In the vein of speaking on resurrection and new life in Christ, we had the opportunity to share our story at Pepperdine University recently. Going back to Malibu, our first home as a family, is always meaningful, but this particular visit was extra special as it was the first time we shared our story on campus, and the timing for us to share it was striking, to say the least.
Just two days before we were scheduled to speak to the undergrad chapel, I heard on the radio that Pepperdine’s athletic chaplain, Maurice Hilliard, was found deceased on a nearby beach. This shocking and tragic event left us deeply saddened and rocked the campus as the life of this 44-year old–described as the heart of Pepperdine–ended far too early.
We knew this would be a very sensitive time for everyone at Pepperdine. We took the opportunity seriously and knew that our story might be just the right message to bring some comfort to hurting hearts. Literally, Maurice was scheduled to speak at the chapel the week after us, so we felt a truly God-ordained connection between his story and ours. The stage was tragically but beautifully set for the students to hear our story through especially receptive ears. We reminded our audience that we sat in their seats only a few short years ago, and in sharing our personal story, we were able to communicate to those students that life is nothing if not uncertain. Our desire was to inspire them to start living an abundant life in Christ by serving and giving of themselves and investing in the eternal…now. Oftentimes the most poignant motivator to do this is when we are taken, often against our own will, to the house of mourning.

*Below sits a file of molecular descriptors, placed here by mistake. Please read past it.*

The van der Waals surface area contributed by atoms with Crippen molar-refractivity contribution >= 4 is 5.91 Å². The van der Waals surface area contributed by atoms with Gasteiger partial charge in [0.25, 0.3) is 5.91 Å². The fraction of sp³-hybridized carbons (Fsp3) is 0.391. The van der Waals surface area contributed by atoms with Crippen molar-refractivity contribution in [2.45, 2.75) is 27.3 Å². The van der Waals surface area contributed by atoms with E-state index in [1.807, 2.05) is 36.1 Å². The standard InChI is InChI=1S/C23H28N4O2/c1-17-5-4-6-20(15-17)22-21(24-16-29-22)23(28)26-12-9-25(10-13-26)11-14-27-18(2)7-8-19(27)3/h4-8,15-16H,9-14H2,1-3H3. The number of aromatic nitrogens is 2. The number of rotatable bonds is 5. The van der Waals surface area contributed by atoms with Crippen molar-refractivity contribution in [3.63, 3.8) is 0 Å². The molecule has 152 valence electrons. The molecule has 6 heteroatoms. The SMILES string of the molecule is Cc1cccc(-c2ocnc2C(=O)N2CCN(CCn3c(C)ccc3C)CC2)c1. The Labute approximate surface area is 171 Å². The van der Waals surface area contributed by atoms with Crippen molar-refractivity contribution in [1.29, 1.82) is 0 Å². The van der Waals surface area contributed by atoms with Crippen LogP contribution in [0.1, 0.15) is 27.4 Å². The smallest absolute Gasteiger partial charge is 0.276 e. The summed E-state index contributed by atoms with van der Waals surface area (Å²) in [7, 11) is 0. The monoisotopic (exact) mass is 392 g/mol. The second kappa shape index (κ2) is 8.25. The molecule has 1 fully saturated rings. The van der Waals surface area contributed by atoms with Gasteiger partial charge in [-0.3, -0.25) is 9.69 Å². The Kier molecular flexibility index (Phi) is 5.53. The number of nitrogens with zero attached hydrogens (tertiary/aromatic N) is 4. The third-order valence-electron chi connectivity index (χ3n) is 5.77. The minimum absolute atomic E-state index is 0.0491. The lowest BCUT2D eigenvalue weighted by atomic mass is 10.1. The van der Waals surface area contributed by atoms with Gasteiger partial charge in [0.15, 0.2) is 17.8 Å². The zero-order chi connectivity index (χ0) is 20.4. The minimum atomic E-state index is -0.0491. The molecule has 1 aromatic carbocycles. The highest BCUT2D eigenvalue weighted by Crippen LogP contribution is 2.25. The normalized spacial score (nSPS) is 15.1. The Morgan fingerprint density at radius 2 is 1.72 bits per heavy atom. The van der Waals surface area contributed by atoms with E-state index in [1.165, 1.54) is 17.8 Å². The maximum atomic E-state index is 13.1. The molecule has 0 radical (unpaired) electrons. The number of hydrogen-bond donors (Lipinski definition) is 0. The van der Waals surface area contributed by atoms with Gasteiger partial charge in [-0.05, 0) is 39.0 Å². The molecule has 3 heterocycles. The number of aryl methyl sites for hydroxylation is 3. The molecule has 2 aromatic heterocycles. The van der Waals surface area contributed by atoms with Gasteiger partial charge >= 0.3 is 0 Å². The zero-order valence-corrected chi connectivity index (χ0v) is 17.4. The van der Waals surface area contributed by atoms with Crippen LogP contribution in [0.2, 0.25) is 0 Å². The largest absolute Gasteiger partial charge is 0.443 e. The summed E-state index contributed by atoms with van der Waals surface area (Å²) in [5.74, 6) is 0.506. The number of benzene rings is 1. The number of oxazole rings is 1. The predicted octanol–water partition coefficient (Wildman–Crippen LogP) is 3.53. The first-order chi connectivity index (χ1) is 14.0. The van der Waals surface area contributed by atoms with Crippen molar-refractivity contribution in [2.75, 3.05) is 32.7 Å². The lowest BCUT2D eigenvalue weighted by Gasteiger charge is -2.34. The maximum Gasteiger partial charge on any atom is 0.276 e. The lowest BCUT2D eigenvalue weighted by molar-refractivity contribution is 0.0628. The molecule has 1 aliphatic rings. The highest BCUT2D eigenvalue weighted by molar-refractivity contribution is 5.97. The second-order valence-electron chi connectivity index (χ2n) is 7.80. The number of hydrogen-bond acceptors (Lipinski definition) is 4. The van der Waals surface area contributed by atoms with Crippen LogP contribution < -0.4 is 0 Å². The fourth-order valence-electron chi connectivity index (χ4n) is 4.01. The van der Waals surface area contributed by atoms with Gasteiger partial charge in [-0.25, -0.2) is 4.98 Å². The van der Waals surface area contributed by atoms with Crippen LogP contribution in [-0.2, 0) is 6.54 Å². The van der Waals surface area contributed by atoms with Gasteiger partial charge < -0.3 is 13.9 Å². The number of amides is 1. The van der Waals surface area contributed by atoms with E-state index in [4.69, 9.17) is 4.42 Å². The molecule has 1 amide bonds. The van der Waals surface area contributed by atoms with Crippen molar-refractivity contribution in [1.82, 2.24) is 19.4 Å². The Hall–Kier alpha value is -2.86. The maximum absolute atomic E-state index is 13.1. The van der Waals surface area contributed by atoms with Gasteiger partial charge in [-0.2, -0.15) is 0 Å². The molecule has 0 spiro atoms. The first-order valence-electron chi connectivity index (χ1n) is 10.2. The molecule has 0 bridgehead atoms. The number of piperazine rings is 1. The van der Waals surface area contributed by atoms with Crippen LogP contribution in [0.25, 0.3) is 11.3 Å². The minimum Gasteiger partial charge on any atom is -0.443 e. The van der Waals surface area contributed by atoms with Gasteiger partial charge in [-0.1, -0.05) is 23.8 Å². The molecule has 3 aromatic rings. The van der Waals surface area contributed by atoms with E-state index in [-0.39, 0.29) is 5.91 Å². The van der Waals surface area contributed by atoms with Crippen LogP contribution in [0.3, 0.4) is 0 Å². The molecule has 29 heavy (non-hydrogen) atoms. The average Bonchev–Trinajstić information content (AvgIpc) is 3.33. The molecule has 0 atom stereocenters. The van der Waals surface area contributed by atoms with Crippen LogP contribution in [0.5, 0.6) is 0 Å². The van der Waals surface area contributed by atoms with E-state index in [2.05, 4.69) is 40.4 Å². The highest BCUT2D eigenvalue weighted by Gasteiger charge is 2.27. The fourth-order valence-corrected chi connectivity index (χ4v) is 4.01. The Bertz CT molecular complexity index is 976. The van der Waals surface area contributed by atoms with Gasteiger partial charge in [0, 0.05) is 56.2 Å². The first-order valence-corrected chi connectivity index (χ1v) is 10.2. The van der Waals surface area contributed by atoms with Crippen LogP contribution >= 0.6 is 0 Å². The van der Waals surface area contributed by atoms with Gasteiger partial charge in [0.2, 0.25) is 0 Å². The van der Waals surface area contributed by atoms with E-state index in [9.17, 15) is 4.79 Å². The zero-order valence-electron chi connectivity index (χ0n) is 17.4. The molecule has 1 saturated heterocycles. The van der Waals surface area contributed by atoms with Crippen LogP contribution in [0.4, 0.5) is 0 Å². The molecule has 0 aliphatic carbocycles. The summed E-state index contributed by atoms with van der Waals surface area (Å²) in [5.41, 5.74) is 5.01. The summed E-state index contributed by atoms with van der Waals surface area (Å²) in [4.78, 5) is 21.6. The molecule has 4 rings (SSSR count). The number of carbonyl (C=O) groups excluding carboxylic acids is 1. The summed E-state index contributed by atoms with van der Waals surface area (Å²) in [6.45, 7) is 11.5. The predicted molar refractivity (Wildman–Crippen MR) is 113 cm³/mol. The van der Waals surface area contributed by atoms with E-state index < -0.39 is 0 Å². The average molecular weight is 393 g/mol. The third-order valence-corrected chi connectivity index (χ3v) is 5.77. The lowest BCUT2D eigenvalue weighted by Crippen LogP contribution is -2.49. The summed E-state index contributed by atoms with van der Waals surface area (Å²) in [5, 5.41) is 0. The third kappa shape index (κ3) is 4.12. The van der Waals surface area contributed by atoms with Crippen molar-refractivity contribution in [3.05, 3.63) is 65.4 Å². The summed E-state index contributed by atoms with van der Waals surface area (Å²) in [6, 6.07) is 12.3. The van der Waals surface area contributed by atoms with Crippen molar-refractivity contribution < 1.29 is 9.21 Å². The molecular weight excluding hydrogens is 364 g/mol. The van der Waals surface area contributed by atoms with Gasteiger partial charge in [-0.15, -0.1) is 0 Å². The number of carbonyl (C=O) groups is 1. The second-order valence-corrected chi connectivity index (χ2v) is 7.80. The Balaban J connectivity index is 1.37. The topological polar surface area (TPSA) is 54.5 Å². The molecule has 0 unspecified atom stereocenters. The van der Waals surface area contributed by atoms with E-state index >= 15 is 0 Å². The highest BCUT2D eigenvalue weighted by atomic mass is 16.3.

“But we do not want you to be uninformed, brothers, about those who are asleep,that you may not grieve as others do who have no hope.” (I Thessalonians 4:13)
The Lord weeps with us in our pain and sickness and death, but for those of us who know Him, there is a different way in which we grieve, because unlike others, we have hope. Because of that hope, we are able to live our lives without fear of unmet expectations or sudden endings, rather we can live empowered by Christ in us, the hope of glory — truly a message for college students and non-students alike. And that hope heals.